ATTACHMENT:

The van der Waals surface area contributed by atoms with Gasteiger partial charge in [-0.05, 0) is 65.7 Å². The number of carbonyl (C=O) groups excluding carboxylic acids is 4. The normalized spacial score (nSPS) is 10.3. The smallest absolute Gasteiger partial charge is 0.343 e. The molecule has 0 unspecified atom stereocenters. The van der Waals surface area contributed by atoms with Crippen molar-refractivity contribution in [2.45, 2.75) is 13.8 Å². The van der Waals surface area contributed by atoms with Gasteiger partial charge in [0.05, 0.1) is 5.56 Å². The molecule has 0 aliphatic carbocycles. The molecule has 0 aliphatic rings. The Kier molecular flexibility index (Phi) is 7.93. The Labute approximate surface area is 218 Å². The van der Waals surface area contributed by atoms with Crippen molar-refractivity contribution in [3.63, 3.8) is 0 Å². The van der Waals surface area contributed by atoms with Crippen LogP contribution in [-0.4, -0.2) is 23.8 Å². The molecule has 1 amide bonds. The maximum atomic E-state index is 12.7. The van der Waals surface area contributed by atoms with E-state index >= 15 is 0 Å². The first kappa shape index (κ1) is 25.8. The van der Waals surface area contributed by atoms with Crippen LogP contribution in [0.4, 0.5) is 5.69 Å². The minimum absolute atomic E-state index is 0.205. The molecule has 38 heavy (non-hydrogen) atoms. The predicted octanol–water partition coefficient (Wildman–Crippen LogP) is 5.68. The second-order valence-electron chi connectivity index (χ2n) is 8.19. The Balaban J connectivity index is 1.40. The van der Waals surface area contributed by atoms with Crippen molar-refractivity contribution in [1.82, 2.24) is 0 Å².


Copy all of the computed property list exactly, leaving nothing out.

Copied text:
The van der Waals surface area contributed by atoms with Gasteiger partial charge in [-0.05, 0) is 65.7 Å². The number of carbonyl (C=O) groups excluding carboxylic acids is 4. The normalized spacial score (nSPS) is 10.3. The smallest absolute Gasteiger partial charge is 0.343 e. The molecule has 0 unspecified atom stereocenters. The van der Waals surface area contributed by atoms with Crippen molar-refractivity contribution in [2.45, 2.75) is 13.8 Å². The van der Waals surface area contributed by atoms with Gasteiger partial charge in [0.05, 0.1) is 5.56 Å². The molecule has 0 aliphatic carbocycles. The molecule has 0 aliphatic rings. The Kier molecular flexibility index (Phi) is 7.93. The Labute approximate surface area is 218 Å². The van der Waals surface area contributed by atoms with Crippen molar-refractivity contribution in [3.63, 3.8) is 0 Å². The van der Waals surface area contributed by atoms with Crippen LogP contribution in [-0.4, -0.2) is 23.8 Å². The molecule has 1 amide bonds. The maximum atomic E-state index is 12.7. The van der Waals surface area contributed by atoms with E-state index >= 15 is 0 Å². The first kappa shape index (κ1) is 25.8. The van der Waals surface area contributed by atoms with Crippen LogP contribution in [0.4, 0.5) is 5.69 Å². The minimum absolute atomic E-state index is 0.205. The molecule has 38 heavy (non-hydrogen) atoms. The predicted octanol–water partition coefficient (Wildman–Crippen LogP) is 5.68. The second-order valence-electron chi connectivity index (χ2n) is 8.19. The Balaban J connectivity index is 1.40. The van der Waals surface area contributed by atoms with Crippen molar-refractivity contribution in [1.82, 2.24) is 0 Å².